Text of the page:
The Story of My First Heartbreak

I was fourteen the first time I got my heart broken. I was laying lifelessly on the couch with mono when I received a large, silky teddy bear from my tall, lanky skater boyfriend, Matt. He had dropped by unannounced to surprise me with this gesture, not expecting to see me fifteen pounds lighter, with a wet rag on my forehead and a voice like Kermit the Frog.

I was so sick at the time, I didn't even have the energy to care that he was seeing me like this. I probably thought I was hallucinating when an almost life sized teddy bear was placed under my arms to console me. Without my parents company, I was alone and bed ridden for almost two weeks at that point with no recovery in near sight.

I remember watching TV with him and barely being able to make conversation because my throat was so swollen. Despite being in three day old clothes, donning a greasy head and speaking in a newly fashioned, sexy manner, I still didn't want him to leave. He was the first boy I ever fell in love with. He was the reason I started writing love poems. He had taken me on my first, real date. He was the beginning of my love story and at the time, I had wanted him to be my ending, too. Little did I know our final chapter was coming faster than I could have anticipated.

After Matt left my house, I texted him on my new flip phone (cell phones were just becoming a thing at the time) thanking him for the teddy bear and for stopping by to visit me. I fell asleep after my thank you text and woke up three hours later to check my phone to see no new messages. Another hour passed and then another, until it was the next day and I still hadn't heard from him.

I began to worry - was he so repulsed by my sick appearance that he decided to just call it quits? Wasn't he the one that gave me mono - how could he just abandon me in my dreariness? Didn't he care at all that he was the reason I was bedridden for almost a month?

Days had passed and then a week with no answer to my calls or texts. That's when the real sickness occurred - when the kissing disease creeped out of my mouth and infected my brain. I started to concoct a list of explanations for his absence that I thought at the time might just be valid.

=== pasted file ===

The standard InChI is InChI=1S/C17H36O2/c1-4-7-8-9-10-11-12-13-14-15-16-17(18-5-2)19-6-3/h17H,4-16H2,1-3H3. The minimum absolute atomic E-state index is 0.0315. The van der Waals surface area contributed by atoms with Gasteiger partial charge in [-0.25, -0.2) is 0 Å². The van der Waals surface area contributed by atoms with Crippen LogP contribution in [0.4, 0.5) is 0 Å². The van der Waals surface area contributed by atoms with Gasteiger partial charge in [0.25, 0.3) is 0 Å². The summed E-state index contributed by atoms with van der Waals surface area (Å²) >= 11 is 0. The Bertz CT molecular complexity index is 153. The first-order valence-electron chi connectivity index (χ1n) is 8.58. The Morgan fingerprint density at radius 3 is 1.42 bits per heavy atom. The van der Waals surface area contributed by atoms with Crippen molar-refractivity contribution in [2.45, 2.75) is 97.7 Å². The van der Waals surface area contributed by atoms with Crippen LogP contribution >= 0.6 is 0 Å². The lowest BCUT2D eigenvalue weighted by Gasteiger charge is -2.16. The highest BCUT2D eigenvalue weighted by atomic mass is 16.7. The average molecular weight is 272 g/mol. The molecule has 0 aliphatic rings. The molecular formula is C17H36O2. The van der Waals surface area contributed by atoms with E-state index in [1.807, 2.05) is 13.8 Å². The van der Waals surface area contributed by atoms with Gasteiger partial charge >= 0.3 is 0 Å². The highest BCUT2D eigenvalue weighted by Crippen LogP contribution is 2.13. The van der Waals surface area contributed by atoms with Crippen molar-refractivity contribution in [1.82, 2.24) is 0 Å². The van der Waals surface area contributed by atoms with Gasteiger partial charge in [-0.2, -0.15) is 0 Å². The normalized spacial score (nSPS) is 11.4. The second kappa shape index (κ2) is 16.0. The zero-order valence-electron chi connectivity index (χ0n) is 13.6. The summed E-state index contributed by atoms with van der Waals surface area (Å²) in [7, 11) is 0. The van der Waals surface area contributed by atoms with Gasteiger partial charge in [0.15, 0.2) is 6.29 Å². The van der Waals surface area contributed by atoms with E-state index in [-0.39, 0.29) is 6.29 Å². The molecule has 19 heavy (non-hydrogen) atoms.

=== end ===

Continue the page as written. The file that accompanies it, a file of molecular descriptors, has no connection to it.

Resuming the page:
Maybe he was abducted by aliens! He does love the idea of life on other planets.

Maybe the government got to him! He was a proud anarchist after all.

Maybe he's on an impromptu family trip and forgot his phone at home - silly Matt!

No, I got it! He's finally writing that book he's been talking about and has shut himself off from the world to focus! Yes, that must be it! My scholarly and motivated boyfriend!

When the sickness subsided and I was finally able to eat solid food again, my delusions disappeared from view and I had learned that during my month long sickness, Matt had not been abducted by aliens or the government, but had actually started dating someone else. (Cue mini violin, a cascade of tears and the harsh reality of a first bleeding heartbreak).

Ah, that summer was a sweet one. The end of June and beginning of July had already been wasted to a poor lack of hygiene, liquid foods, and endless sleep - thank you Matt! Thank you mono! (I did lose twenty pounds though). The end of July to the beginning of September was occupied by heartache, loneliness and the comfort of my journals. (This is where my love for writing blossomed and began to flourish).

After our breakup I had filled three journals, beginning to end, with sad poetry and confessions on love and heartbreak. At that point, I had taught myself through my writing that the only person who can truly love me, is me. There are going to be many loves that walk in and out of my life, but the one love that will forever remain is the love I have and hold for myself.

I write this today to not only share a comical and heartfelt story on my first heartbreak, but to shed some light on the process of life and the natural order of things. We have our highs, we have our lows, we have the ordinary and in-between, and we also have the magic. Most of what we are going through, at some point or another, can be looked back on with laughter, with a sense of gratitude for all that we have learned, and with a hopeful perspective for more lessons to come our way.


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